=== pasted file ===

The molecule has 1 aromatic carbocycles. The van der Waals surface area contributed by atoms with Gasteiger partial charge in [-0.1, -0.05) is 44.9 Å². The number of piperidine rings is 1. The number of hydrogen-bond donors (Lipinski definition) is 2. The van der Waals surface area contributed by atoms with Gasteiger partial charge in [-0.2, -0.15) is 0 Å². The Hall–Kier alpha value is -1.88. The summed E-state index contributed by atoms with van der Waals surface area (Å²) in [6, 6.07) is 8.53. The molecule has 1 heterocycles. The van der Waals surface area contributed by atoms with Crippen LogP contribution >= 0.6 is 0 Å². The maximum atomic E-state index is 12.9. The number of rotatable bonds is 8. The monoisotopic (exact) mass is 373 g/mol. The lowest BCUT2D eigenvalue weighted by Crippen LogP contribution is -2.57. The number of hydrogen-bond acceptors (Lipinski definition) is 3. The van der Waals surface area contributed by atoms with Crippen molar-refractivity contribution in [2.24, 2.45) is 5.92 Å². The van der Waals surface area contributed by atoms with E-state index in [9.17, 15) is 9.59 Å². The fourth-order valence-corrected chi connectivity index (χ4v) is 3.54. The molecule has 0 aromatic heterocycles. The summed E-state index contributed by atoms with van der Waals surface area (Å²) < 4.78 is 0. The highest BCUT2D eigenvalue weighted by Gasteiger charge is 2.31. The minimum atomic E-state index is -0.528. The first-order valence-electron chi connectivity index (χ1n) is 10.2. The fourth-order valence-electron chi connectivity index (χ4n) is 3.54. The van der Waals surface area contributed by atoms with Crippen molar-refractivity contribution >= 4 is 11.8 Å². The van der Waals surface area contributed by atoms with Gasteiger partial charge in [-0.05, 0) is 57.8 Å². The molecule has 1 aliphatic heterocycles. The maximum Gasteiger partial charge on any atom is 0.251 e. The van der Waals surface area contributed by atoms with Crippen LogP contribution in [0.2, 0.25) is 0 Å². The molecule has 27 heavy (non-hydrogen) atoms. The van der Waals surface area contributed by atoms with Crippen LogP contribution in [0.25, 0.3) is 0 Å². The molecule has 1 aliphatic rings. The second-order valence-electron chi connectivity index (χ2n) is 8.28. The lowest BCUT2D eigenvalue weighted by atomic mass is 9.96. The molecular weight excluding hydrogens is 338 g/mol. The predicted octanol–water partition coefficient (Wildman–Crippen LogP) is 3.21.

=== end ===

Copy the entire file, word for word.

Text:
The molecule has 1 aromatic carbocycles. The van der Waals surface area contributed by atoms with Gasteiger partial charge in [-0.1, -0.05) is 44.9 Å². The number of piperidine rings is 1. The number of hydrogen-bond donors (Lipinski definition) is 2. The van der Waals surface area contributed by atoms with Gasteiger partial charge in [-0.2, -0.15) is 0 Å². The Hall–Kier alpha value is -1.88. The summed E-state index contributed by atoms with van der Waals surface area (Å²) in [6, 6.07) is 8.53. The molecule has 1 heterocycles. The van der Waals surface area contributed by atoms with Crippen LogP contribution >= 0.6 is 0 Å². The maximum atomic E-state index is 12.9. The number of rotatable bonds is 8. The monoisotopic (exact) mass is 373 g/mol. The lowest BCUT2D eigenvalue weighted by Crippen LogP contribution is -2.57. The number of hydrogen-bond acceptors (Lipinski definition) is 3. The van der Waals surface area contributed by atoms with Crippen molar-refractivity contribution in [2.24, 2.45) is 5.92 Å². The van der Waals surface area contributed by atoms with E-state index in [9.17, 15) is 9.59 Å². The fourth-order valence-corrected chi connectivity index (χ4v) is 3.54. The molecule has 0 aromatic heterocycles. The summed E-state index contributed by atoms with van der Waals surface area (Å²) < 4.78 is 0. The highest BCUT2D eigenvalue weighted by Gasteiger charge is 2.31. The minimum atomic E-state index is -0.528. The first-order valence-electron chi connectivity index (χ1n) is 10.2. The fourth-order valence-electron chi connectivity index (χ4n) is 3.54. The van der Waals surface area contributed by atoms with Crippen molar-refractivity contribution >= 4 is 11.8 Å². The van der Waals surface area contributed by atoms with Gasteiger partial charge in [-0.05, 0) is 57.8 Å². The molecule has 1 aliphatic heterocycles. The maximum Gasteiger partial charge on any atom is 0.251 e. The van der Waals surface area contributed by atoms with Crippen LogP contribution in [0.2, 0.25) is 0 Å². The molecule has 27 heavy (non-hydrogen) atoms. The van der Waals surface area contributed by atoms with Crippen LogP contribution in [0.25, 0.3) is 0 Å². The molecule has 1 aliphatic rings. The second-order valence-electron chi connectivity index (χ2n) is 8.28. The lowest BCUT2D eigenvalue weighted by atomic mass is 9.96. The molecular weight excluding hydrogens is 338 g/mol. The predicted octanol–water partition coefficient (Wildman–Crippen LogP) is 3.21.